DEC 10, 2020 3:05 PM PST

The Surprising Way Honeybees Protect Hives from Hornets

WRITTEN BY: Tiffany Dazet

"Murder hornets," more commonly known as giant hornets, might be new to North America, but in their native range, they've always been feared by prey. According to Science Magazine, these hornets reach 4.5 centimeters in length and can chew off a honeybee head in a single bite. Additionally, the hornets cooperate in packs to invade and feast upon hives.

Honeybees, however, have developed a unique defense response to these invasions. New research from the University of Guelph reveals that honeybees defend their hives from these voracious predators using feces from other animals.

According to an article from U of G, honeybees collect animal dung and apply it to their hives' entrances to repel hornets. Prior research and information from beekeepers noted that dark spots would appear on hives when giant hornets arrived nearby. Beekeepers also reported observing bees collecting water buffalo dung. To confirm if the bees were placing animal dung on their hives, researchers placed water buffalo, cow, chicken, and pig dung in mounds near the beehives and observed. According to U of G, in one day, researchers observed 150 bees visiting the dung mounds, notably those with more potent odors.

Lead researcher Heather Mattila told Science Magazine, "it just floored me," due to her knowledge of the hygienic behaviors employed by bees to keep their hives clean. She continues, "The thought of honeybees walking around in feces is just shocking."

According to the study, hornets spent less than half as much time at hives with moderate to heavy dung spotting than those with just a few spots. Additionally, mass attacks were less likely on heavily dung spotted hives. Although researchers cannot pinpoint the exact mechanism of why the dung repels hornets, they assume it is the strong odor or that the dung masks the honeybees' odors.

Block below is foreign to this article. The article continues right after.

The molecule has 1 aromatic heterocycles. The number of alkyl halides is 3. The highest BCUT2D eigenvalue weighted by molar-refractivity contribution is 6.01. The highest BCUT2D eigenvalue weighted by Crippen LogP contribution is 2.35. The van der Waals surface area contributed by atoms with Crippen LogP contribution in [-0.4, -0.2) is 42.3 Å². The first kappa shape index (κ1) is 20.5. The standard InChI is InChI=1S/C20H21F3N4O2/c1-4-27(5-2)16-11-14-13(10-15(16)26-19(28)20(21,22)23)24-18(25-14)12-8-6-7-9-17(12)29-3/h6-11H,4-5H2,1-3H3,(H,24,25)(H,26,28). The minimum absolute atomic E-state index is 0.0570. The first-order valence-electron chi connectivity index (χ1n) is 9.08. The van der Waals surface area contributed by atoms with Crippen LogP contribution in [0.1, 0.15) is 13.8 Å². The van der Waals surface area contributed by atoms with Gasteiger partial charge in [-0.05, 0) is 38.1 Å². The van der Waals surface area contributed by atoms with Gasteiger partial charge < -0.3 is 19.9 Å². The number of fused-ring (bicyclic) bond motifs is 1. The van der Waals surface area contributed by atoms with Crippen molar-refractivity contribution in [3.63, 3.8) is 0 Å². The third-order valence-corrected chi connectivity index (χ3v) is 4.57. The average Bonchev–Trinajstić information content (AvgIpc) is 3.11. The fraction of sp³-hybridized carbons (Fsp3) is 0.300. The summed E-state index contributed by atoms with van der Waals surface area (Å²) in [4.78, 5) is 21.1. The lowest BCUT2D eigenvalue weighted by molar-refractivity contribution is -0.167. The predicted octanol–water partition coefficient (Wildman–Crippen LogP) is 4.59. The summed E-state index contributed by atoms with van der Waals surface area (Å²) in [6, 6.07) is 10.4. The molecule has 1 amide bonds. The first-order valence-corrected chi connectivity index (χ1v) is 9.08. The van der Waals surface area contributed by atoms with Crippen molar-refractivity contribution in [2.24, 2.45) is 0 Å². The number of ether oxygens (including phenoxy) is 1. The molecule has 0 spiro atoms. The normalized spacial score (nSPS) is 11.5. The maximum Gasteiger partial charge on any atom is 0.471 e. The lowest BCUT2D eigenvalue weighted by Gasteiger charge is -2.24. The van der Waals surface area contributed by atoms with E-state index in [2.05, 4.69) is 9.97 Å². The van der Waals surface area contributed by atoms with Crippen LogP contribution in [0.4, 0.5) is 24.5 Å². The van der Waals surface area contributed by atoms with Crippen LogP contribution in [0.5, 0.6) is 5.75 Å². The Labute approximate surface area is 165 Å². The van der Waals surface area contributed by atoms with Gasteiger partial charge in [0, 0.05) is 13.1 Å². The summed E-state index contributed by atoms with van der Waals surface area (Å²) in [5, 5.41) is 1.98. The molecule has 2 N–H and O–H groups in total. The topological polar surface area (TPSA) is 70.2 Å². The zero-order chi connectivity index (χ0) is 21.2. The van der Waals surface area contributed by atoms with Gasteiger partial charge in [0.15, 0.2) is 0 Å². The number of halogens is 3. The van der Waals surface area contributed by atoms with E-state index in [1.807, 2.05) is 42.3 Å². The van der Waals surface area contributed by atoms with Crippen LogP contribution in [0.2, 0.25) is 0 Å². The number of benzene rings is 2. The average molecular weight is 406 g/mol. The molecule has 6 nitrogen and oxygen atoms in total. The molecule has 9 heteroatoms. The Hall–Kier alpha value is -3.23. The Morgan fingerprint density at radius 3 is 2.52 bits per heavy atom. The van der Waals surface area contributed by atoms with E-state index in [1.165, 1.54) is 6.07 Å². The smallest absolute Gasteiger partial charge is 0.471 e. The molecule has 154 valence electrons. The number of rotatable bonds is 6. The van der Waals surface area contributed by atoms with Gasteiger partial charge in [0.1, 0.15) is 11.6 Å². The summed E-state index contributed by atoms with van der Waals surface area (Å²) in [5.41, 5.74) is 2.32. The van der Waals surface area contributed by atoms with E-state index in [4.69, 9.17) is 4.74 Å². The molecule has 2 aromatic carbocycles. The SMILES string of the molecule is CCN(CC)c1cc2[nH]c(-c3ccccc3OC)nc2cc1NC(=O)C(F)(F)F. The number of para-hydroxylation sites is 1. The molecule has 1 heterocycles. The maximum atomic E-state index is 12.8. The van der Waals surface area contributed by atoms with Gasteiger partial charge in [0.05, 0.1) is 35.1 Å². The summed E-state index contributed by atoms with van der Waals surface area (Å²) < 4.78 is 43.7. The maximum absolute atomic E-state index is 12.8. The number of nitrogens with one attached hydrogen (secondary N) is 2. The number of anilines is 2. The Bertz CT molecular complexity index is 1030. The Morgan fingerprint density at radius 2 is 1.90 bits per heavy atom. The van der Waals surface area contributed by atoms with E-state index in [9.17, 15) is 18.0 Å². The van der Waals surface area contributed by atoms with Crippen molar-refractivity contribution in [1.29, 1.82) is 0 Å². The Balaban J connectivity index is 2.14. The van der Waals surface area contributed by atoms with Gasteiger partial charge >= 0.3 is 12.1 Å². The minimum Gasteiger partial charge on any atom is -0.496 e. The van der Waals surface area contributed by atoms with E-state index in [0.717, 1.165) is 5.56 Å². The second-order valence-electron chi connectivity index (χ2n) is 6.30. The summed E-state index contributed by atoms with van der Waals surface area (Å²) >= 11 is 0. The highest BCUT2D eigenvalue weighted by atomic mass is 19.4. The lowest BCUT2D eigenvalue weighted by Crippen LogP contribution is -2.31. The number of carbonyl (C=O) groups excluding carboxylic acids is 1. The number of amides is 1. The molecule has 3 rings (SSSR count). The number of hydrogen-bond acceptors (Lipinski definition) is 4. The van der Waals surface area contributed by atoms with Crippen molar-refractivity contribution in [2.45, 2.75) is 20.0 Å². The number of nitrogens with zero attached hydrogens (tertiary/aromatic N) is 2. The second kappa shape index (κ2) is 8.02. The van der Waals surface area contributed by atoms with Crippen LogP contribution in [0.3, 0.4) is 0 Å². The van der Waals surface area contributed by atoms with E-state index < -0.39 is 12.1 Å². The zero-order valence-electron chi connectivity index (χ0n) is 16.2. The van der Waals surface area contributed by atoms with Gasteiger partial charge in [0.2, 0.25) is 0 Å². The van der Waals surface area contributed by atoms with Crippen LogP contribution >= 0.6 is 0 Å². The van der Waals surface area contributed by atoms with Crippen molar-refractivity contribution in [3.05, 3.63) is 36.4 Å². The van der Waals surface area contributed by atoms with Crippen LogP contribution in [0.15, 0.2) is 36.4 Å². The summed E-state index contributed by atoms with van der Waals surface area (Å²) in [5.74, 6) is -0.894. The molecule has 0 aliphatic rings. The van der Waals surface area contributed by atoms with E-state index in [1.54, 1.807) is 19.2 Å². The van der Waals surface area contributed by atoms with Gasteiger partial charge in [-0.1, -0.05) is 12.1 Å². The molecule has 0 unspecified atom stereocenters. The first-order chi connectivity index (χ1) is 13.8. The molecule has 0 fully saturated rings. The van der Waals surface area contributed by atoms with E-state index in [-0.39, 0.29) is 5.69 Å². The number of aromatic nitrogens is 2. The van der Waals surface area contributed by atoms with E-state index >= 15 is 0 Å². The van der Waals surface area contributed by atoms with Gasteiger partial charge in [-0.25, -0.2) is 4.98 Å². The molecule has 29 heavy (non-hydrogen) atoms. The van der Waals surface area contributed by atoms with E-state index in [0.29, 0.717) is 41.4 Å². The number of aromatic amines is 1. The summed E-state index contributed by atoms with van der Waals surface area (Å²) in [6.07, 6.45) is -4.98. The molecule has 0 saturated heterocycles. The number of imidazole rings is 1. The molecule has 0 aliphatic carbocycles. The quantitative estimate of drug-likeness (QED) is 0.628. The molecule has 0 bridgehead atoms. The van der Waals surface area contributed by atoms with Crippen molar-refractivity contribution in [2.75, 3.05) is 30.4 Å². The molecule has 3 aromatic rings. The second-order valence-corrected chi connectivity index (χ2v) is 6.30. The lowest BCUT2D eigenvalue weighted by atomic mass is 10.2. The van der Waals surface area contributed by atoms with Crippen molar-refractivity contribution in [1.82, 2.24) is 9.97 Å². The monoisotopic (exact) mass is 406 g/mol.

Whether this behavior can officially be considered tool-use is still a debate. According to U of G professor and study author Gard Otis, bees are clearly using an object from their surrounding environment to alter their hive with an intended purpose. He added that because the bees shape and mold the dung spots with their mouths, they meet the criteria for holding and manipulating a tool.

Sources: Science Magazine, University of Guelph

About the Author
  • Tiffany grew up in Southern California, where she attended San Diego State University. She graduated with a degree in Biology with a marine emphasis, thanks to her love of the ocean and wildlife. With 13 years of science writing under her belt, she now works as a freelance writer in the Pacific Northwest.
You May Also Like
AUG 12, 2020
Chemistry & Physics
Ammonium Nitrate the Nitrogen-Rich Compound Behind the Mega Blast in Beirut
AUG 12, 2020
Ammonium Nitrate the Nitrogen-Rich Compound Behind the Mega Blast in Beirut
Last Tuesday, twin explosions ruptured the sky of Beirut, the Lebanese capital city. The second blast's shockwave wa ...
SEP 16, 2020
Plants & Animals
The World is Failing to Save Biodiversity
SEP 16, 2020
The World is Failing to Save Biodiversity
Earlier this week, the UN Convention on Biological Diversity (CBD) released the Global Biodiversity Outlook 5 (GBO- ...
OCT 25, 2020
Neuroscience
Chimps Shift to Reciprocated Friendships with Age
OCT 25, 2020
Chimps Shift to Reciprocated Friendships with Age
Image: Pixabay   Researchers studying aging male chimpanzee relationships have gathered evidence that chimps narrow ...
NOV 04, 2020
Plants & Animals
Scientists Rediscover "Lost" Chameleon Species in Madagascar
NOV 04, 2020
Scientists Rediscover "Lost" Chameleon Species in Madagascar
Voeltzkow’s chameleon was recently rediscovered after disappearing for more than 100 years. According to an articl ...
NOV 12, 2020
Plants & Animals
Noise Pollution Threatens Norway's Orcas
NOV 12, 2020
Noise Pollution Threatens Norway's Orcas
Orca pods heavily depend on vocal communication for survival. Their unique ability to communicate with other pod members ...
JAN 13, 2021
Plants & Animals
Dwarf Giraffes Observed for the First Time Ever
JAN 13, 2021
Dwarf Giraffes Observed for the First Time Ever
The name “dwarf giraffe” certainly seems like an oxymoron, which is why scientists were shocked to observe t ...
Loading Comments...